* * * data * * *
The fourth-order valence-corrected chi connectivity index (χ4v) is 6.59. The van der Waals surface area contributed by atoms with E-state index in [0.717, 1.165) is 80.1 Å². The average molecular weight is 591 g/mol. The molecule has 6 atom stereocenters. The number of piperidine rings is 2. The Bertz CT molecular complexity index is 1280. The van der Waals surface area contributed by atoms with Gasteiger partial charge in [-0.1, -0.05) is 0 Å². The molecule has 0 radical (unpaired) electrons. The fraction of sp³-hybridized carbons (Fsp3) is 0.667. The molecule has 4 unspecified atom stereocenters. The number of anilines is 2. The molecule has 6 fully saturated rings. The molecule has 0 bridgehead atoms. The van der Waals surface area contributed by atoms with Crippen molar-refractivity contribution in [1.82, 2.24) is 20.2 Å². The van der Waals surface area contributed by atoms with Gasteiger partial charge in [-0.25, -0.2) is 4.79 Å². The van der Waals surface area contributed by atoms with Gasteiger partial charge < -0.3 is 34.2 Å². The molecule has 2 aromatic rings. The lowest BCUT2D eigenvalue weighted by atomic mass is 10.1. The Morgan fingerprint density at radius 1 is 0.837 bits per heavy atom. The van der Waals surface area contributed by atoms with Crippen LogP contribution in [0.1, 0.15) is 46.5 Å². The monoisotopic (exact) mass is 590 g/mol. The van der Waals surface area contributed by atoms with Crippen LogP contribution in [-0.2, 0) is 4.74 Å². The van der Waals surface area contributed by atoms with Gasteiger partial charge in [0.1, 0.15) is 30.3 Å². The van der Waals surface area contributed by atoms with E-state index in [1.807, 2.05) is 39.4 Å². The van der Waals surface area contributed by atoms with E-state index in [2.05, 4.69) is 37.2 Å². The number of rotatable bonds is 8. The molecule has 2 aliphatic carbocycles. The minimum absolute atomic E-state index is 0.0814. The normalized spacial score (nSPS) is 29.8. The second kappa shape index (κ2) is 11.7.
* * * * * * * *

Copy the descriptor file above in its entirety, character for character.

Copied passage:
The fourth-order valence-corrected chi connectivity index (χ4v) is 6.59. The van der Waals surface area contributed by atoms with E-state index in [0.717, 1.165) is 80.1 Å². The average molecular weight is 591 g/mol. The molecule has 6 atom stereocenters. The number of piperidine rings is 2. The Bertz CT molecular complexity index is 1280. The van der Waals surface area contributed by atoms with Gasteiger partial charge in [-0.1, -0.05) is 0 Å². The molecule has 0 radical (unpaired) electrons. The fraction of sp³-hybridized carbons (Fsp3) is 0.667. The molecule has 4 unspecified atom stereocenters. The number of anilines is 2. The molecule has 6 fully saturated rings. The molecule has 0 bridgehead atoms. The van der Waals surface area contributed by atoms with Crippen molar-refractivity contribution in [1.82, 2.24) is 20.2 Å². The van der Waals surface area contributed by atoms with Gasteiger partial charge in [-0.25, -0.2) is 4.79 Å². The van der Waals surface area contributed by atoms with Gasteiger partial charge < -0.3 is 34.2 Å². The molecule has 2 aromatic rings. The lowest BCUT2D eigenvalue weighted by atomic mass is 10.1. The Morgan fingerprint density at radius 1 is 0.837 bits per heavy atom. The van der Waals surface area contributed by atoms with Crippen LogP contribution in [0.1, 0.15) is 46.5 Å². The monoisotopic (exact) mass is 590 g/mol. The van der Waals surface area contributed by atoms with Crippen LogP contribution in [-0.2, 0) is 4.74 Å². The van der Waals surface area contributed by atoms with Gasteiger partial charge in [0.1, 0.15) is 30.3 Å². The van der Waals surface area contributed by atoms with E-state index in [1.807, 2.05) is 39.4 Å². The van der Waals surface area contributed by atoms with E-state index in [2.05, 4.69) is 37.2 Å². The number of rotatable bonds is 8. The molecule has 2 aliphatic carbocycles. The minimum absolute atomic E-state index is 0.0814. The normalized spacial score (nSPS) is 29.8. The second kappa shape index (κ2) is 11.7.